Guy Kawasaki’s Hard Line: What Is Your Unfair Advantage?

One of the many nuggets of invaluable wisdom offered at last night’s Silicon Valley Association of Startup Entrepreneurs event was provided via a story about irrepresible powerhouse Guy Kawasaki. The story was told by Entrepreneur, Google and Co-Founder of Jaiku charismatic Jyri Engestrom.

As Jyri first explained he was invited to a Guy Kawasaki presentation to a group of entrepreneurs from Finland. Jyri is of Finnish heritage and acted as one of the liaisons. During one of Kawasaki’s talking points, Guy made the following statement:

“What is your unfair advantage?”

First Impressions

Jyri’s first impression of this statement was that it sounded very arrogant and confrontational until he had a moment to process. Then the statement made perfect sense and was one of the most important tips a entrepreneur could adopt.

Your Unfair Advantage

Your unfair advantage is the one powerful piece that makes your business unique, powerful, successful, and the envy of your competitors. Guy Kawasaki’s unfair advantage is the fact that he can instantly reach a huge audience due to his popularity online. When Guy says something thousands of people listen and often follow his lead

I Don’t Have an Unfair Advantage

According to Jyri, Kawasaki’s posit is simple. In the beginning, very few entrepreneurs or new businesses have an unfair advantage. They don’t have name recognition, fame, monster online audiences, or technology that is unique and ahead of the competition.

Instead most entrepreneurs and businesses begin with no unfair advantage according to Guy

The Solution

If your business does not have a unfair advantage or you the entrepreneur do not have an unfair advantage then you might consider the following:

1. Identify the unfair advantage that would make the greatest impact on your business

2. Hire the human capital, technology, or other entity that will provide you with your unfair advantage

Jyri’s Story was a simple case of recognizing a new industry trend, microblogging aka blogging platform for mobile devices (phones etc.) and chance. At a conference, Jyri met a developer he described as the #1 microblogging developer in the world. Jyri immediately accessed the opportunity and hired this man and the rest is Jaiku history.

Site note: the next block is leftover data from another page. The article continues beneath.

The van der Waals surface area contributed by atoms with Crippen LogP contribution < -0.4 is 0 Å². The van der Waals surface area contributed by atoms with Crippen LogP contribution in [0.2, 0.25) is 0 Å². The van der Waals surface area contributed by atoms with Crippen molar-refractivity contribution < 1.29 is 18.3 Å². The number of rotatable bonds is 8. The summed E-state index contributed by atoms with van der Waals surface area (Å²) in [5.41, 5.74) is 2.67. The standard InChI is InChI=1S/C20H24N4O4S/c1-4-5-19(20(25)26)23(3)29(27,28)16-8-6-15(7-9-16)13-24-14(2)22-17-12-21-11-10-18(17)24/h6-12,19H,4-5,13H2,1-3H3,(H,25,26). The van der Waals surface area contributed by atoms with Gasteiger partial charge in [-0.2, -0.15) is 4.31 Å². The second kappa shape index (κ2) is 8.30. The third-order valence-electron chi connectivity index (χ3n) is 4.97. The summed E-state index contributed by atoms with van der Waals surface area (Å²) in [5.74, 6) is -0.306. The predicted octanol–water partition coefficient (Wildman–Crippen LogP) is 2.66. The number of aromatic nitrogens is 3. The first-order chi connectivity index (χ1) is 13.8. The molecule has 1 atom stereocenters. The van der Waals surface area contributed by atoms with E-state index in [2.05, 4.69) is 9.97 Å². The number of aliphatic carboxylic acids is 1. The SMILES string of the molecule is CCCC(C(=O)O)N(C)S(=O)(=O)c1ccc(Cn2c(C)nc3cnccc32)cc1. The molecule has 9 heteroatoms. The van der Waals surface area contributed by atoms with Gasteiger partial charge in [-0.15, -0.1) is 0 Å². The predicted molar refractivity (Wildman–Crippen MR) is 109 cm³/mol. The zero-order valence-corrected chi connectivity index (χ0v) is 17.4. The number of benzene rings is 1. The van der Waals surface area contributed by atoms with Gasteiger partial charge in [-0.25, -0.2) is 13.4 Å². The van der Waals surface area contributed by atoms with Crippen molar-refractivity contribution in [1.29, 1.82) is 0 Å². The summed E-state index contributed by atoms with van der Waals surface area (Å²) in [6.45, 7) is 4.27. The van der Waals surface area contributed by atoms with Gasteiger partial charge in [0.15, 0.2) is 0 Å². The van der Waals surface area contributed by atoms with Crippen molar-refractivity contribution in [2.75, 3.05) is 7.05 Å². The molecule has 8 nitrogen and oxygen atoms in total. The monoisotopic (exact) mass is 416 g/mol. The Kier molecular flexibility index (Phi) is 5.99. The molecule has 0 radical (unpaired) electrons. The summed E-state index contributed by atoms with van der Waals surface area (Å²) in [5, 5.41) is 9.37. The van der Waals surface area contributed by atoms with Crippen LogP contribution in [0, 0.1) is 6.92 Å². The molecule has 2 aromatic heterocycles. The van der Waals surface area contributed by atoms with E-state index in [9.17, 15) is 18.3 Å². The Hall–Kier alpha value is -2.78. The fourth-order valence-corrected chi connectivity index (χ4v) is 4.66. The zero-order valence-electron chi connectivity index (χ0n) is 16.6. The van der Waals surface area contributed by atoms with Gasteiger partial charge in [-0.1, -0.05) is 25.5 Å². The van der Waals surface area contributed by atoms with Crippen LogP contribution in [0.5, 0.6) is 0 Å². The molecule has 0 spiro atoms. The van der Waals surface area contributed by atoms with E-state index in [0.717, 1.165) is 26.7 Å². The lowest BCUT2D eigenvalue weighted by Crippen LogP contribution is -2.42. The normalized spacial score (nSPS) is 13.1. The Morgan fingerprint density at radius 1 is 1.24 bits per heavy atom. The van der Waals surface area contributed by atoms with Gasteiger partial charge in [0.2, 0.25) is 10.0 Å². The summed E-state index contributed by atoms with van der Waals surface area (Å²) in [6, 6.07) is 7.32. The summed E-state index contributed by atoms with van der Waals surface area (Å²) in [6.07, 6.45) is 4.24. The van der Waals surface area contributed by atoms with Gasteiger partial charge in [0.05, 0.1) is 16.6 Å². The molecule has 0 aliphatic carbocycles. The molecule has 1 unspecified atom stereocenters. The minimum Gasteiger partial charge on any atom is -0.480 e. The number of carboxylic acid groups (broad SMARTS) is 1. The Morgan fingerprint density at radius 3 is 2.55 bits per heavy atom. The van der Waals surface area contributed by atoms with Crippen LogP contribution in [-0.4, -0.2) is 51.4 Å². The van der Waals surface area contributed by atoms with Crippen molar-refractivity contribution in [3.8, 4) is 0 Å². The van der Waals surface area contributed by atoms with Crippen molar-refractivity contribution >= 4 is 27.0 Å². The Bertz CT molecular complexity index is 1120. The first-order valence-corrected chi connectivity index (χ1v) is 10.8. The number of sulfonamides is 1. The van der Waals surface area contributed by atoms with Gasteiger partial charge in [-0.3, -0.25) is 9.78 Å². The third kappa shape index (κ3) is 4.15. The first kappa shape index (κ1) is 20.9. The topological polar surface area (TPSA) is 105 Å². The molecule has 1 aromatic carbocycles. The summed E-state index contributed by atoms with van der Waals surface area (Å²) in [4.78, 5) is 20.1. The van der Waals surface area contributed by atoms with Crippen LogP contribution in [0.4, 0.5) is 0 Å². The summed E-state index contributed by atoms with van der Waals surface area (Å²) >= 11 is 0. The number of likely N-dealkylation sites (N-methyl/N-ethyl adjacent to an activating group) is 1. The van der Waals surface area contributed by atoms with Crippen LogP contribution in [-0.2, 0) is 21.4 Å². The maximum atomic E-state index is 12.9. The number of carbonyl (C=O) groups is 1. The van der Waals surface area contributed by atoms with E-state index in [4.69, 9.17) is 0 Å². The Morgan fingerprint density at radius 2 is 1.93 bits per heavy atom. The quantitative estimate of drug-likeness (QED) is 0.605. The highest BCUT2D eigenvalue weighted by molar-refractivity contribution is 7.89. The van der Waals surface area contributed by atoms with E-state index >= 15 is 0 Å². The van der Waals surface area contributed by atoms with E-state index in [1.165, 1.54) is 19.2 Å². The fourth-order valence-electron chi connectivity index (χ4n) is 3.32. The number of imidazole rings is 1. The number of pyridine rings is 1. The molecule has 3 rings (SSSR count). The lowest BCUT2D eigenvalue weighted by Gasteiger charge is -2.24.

WebGuild’s Web 2.0 Conference & Expo Silicon Valley: The Future Of Real Estate Marketing

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If you are a Internet marketing professionals, Web 2.0 professionals, entrepreneurs, marketing professionals, real estate brokers, or product marketing managers then you should attend the WebGuild Web 2.0 Conference and Expo in the heart of Silicon Valley-Santa Clara, California.

Why should you attend?

1. Cutting edge topics: Information about the Web 2.0 World and marketing

2. Keynote speakers: luminaries from Yahoo, Google, Salesforce.com, Oracle, Intel and top companies

3. Web 2.0 Startups Profile: See the newest business models, technologies, and ideas

4. Network: Gain exposure with top companies, new entrepreneurs, make contacts, gain customers

What will you learn?

5. Web 2.0: technologies, strategies, techniques, opportunities and risks.

6. Successful Business models: Secrets to success and ongoing development

7. Trends: the direction Web 2.0 is going and how to leverage this path